# [R] family question

ben@zoo.ufl.edu ben at zoo.ufl.edu
Wed Aug 30 21:38:35 CEST 2000

```  Seems like a very odd setup but it does seem as though the code would do
what you wanted.  Also seems as though you could do some combinatorics to
get the answer much more efficiently if you wanted to ... (i.e., write
down the probabilities of having families that were (1 boy, 0 girl = 50%)
(2 boy, 1 girl = dbinom(2,3,0.5) = 3/8), (3 boys, 2 girls), (4 boys, 3
girls), etc., and then divide by the sum.  Since you add children one at a
time and stop when sum(n1)>sum(n2), you will always have one more boy than
girl in the family ...) [That says, by the way, that you won't get equal
numbers of boys and girls.  You will get between 100% and 50% boys, closer
to 100%].

However, after some playing (see slightly augmented code below), it also
seems clear that there's something Troels and I are both missing, or a bug
in the rbinom code (??) [or a failure of low-order bits to be
uncorrelated?]; the distribution of family sizes has some odd
characteristics (all family sizes are odd, as expected, but there are more
large families -- and some that reach the maximum, which is unexpected).

So are we both being boneheaded?

NF <- 1000
ND <- NP <- NULL #ND - number boys, P: girls
maxfam <- 1000
famdist <- numeric(maxfam)
for (j in 1:NF) # number of families
{
cat(j,"\n")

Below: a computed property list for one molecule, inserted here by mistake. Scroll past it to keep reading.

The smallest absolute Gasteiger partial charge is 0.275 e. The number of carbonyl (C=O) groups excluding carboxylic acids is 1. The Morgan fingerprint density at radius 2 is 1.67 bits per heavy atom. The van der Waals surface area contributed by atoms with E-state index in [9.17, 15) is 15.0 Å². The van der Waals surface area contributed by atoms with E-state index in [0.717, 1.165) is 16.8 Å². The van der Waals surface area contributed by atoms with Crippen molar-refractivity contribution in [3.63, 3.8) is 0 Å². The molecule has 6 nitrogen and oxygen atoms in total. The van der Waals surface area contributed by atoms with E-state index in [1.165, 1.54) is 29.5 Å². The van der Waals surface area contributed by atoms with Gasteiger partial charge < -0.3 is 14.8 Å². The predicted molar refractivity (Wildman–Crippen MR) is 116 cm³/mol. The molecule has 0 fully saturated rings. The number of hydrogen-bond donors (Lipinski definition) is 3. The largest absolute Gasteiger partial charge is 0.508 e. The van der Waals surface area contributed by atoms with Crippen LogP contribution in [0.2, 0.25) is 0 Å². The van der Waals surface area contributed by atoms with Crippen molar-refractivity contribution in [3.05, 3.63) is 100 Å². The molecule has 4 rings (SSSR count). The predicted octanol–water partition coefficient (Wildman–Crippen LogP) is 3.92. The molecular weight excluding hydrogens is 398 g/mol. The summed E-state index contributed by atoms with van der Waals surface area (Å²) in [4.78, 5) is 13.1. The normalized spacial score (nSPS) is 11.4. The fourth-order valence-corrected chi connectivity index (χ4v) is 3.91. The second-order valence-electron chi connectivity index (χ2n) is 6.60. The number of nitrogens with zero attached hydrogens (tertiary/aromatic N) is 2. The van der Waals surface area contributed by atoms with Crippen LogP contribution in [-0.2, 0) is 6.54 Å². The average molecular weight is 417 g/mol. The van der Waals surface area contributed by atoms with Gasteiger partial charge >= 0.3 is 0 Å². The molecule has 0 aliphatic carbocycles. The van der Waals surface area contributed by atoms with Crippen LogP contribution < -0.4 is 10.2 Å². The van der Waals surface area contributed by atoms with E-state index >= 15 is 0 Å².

#  n1 <- n2 <- NULL
n1 <- n2 <- numeric(maxfam)
for (i in 1:maxfam)  {
if (i %% 100 == 0) cat("* ",i,"\n")
n1[i] <- rbinom(1,1,0.5) # each equally likely - here number of boys
n2[i] <- 1- n1[i] # and girls
if(sum(n1)>sum(n2)) break
}
famsize <- sum(n1)+sum(n2)
famdist[famsize] <-   famdist[famsize]+1
ND[j] <- sum(n1)
NP[j] <- sum(n2)
}
sum(ND)/sum(NP)
j

f.odd <- famdist[(1:maxfam) %% 2 == 1]
f.even <- famdist[(1:maxfam) %% 2 == 0]

plot(f.odd[1:50])

On Wed, 30 Aug 2000, Troels Ring wrote:

> Dear friends. Please see the program below and answer if it does simulate a
> population of 1.000.000 families, each with at max 20000 children (typical
> in Denmark, you know), constructed such that each family stops having
> children when more boys than girls are present ? Equal numbers of boys and
> girls are got in the population, according to the simulation, is that obvious ?
>
> ND <- NP <- NULL #ND - number boys, P: girls
> for (j in 1:1000000) # number of families
> {
> n1 <- n2 <- NULL
> for (i in 1:20000)  {
> n1[i] <- rbinom(1,1,0.5) # each equally likely - here number of boys
> n2[i] <- 1- n1[i] # and girls
> if(sum(n1)>sum(n2)) break
> }
> ND[j] <- sum(n1)
> NP[j] <- sum(n2)
> }
> sum(ND)/sum(NP)
> j
>
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--
318 Carr Hall                                bolker at zoo.ufl.edu
Zoology Department, University of Florida    http://www.zoo.ufl.edu/bolker
Box 118525                                   (ph)  352-392-5697
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